“Ya gotta be regular, even when you’re up. I remember when I was scratchin’ for a job. Pola Negri used ta ride by me in her limousine like I was part of the roadbed. But I ain’t gotta high-hat nobody. First, cuz I know how it feels. Second cuz this is a funny game. You’re here today, gone tomorrow.” —Clara Bow
Nervous Breakdown of 1927
When Bow collapsed while on the set in 1927, doctors advised she take a long rest for a few weeks. B.P. Schulberg claimed she had a “nervous breakdown,” and later it was rumored she had an abortion. Clara collapsed from exhaustion due to B.P. Schulberg working her to death—and underpaying her for it—for her entire career. Despite that her films pulled in more money than any other female star.
Her Career Failed Because of Talkies
Even today, this rumor can be found plastered onto Clara Bow’s bio on Amazon Prime. In fact, Clara made several talkies before quitting films altogether for a “regular” life. Though the microphone and remembering lines gave her intense unease, Clara’s voice passed the test and did not ruin her career. In True to The Navy, she even sang! Tabloids raved about Clara Bow having a “voice.”
The truth of the matter was the result of a court battle with her former best friend and personal secretary, Daisy DeVoe, who threatened to black mail her. The case was the biggest trial sensation since the “Fatty” Arbuckle- Rappe case just a decade before.
Daisy lied about Bow’s “drunken rages,” and Clara’s threatening to black mail her own father that everyone knew Clara was unconditionally devoted to despite his shabbiness and squandering of her money. At this time, the public, who Clara loved because she claimed they made her dreams possible, turned on her. They snickered as she took the stand, crying and stammering from heartache and nerves. (David Stenn, Clara Bow: Runnin’ Wild)
Daisy had been her best friend in the world and deceived her. Now Clara’s fans had done the same. As a result, Clara wanted to disappear altogether. Despite what other bloggers might claim, Bow was not fired but instead broke her contract with Paramount. Escaping with her then boyfriend, Rex Bell, to the Nevada desert. They married and Clara took a much needed hiatus. However, it wasn’t long before she was receiving fan mail asking for her return to the screen. Every studio, other than Paramount, began offering Bow contracts for better roles that she was long entitled to. She went and signed a two-picture deal with FOX, making her come-back vehicle Call Her Savage. It was the perfect dramatic role that she had been waiting for. After making another film for FOX, Hoopla, which she hated but the public loved; Bow retired forever. Stating:
“I don’t want to be remembered as somebody who couldn’t do nothing but take her clothes off. I want something real now.” —Clara Bow
She Was a Nazi Sympathizer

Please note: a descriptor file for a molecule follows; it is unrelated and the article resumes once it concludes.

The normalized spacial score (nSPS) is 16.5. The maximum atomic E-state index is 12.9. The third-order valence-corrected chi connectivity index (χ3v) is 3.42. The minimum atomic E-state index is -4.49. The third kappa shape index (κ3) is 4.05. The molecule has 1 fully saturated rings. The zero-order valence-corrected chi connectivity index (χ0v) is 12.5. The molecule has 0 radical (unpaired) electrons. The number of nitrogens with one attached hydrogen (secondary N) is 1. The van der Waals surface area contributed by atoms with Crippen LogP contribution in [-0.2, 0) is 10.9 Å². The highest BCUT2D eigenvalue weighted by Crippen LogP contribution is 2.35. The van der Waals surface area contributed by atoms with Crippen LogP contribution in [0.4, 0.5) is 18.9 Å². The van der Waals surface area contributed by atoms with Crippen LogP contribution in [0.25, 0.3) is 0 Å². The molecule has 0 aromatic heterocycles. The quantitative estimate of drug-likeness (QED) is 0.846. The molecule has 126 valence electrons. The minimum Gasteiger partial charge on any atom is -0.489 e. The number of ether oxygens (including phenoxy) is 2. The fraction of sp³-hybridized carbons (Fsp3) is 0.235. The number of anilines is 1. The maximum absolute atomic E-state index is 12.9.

Clara Bow and husband Rex Bell finally took a honeymoon after the filming of Call Her Savage wrapped. They took a tour of Europe, where Bow kept a journal to record her experiences. When they arrived in Berlin, Adolf Hitler received them warmly. Unbeknownst to Clara Bow, she was his favorite American actress. Adolf gave her a signed copy of his Mein Kampf, and a cloche hat with the swastika stitched into it. Meanwhile, Clara wrote of Berlin:
Clara Bow had no political knowledge, even less of Nazi Germany. To her, Hitler was just another fan. The publicity photos of her donning the swastika stitched clothe were done out of innocence, but unfortunately sparked rumors later that she was part of the Nazi party.
She Told Colleen Moore She Wanted Her Part
In the ill researched biography, The IT Girl, the author penned that Clara Bow went up to Colleen Moore and demanded her part in Painted People. This is also stated by Moore, who claimed all Clara could take on the set with her was “two days.” I’m personally not a fan of Colleen Moore, as she has a bad record of lying, and very poorly. The truth is a bit different.
In truth, David Stenn dug a little deeper on the encounter. Which he recorded in his biography Clara Bow: Runnin’ Wild. Clara Bow was filming Painted People for three weeks, not two days. The producer of the filmwas Moore’s husband, so she received plenty close-ups that she just didn’t need. Bow did something unheard of by confronting the star, asking why she hogged the camera and prevented the director from granting Clara any closeups. Clara argued that Colleen Moore was a “big star,” and that “every closeup I get helps me!”
Moore reacted by requesting no close ups of Bow be shot.
Seeking revenge, Clara Bow went into the hospital for sinus surgery. They would be forced to recast Clara Bow, putting the film behind schedule. Artie Jacobson, Clara’s then boyfriend is quoted as saying:
“She made that bitch pay!” and that “Clara was the sweetest girl in the world. But you didn’t cross her, you didn’t do her wrong.”
Colleen Moore would have karma bite her in the ass two-fold. Not only would Painted People go beyond its intended schedule, but Moore’s flapper fame would sway just a few months later under the weight of Bow’s soaring fame and popularity. Moore attempted to make one last flapper picture, The Perfect Flapper, in May of 1924. It was an almost desperate attempt to push Bow, who had quickly and unexpectedly topped Moore at the Box-office; out of becoming Hollywood gold. However, The Perfect Flapper became a perfect flop in comparison to Clara Bow pictures.
Just a month after The Los Angeles Times claimed Clara Bow was “an outstanding type. She has almost immediately been elected for all the recent flapper parts,” (Stenn, Clara Bow: Runnin’ Wild) Moore told the Times that she was done with flapper films. Only decades later would Moore admit that she saw Bow as her ultimate opponent.
Clara Bow is one of the most iconic, yet tragic figures in movie history. Like Marilyn Monroe, Jean Harlow, Louise Brooks, James Dean, and so many others…She is “Rags to Riches” personified, with a heart of gold that would harden if you were to cross or betray her. A gentle and genuine soul that was abused and exploited by family, friends, boyfriends, fans, and the studios. Shunned for her honesty and openly attacked for being herself.
References: Runnin’ Wild by David Stenn
Silent Movies: The Birth of Films and the Triumph of Movie Culture by Peter Kobel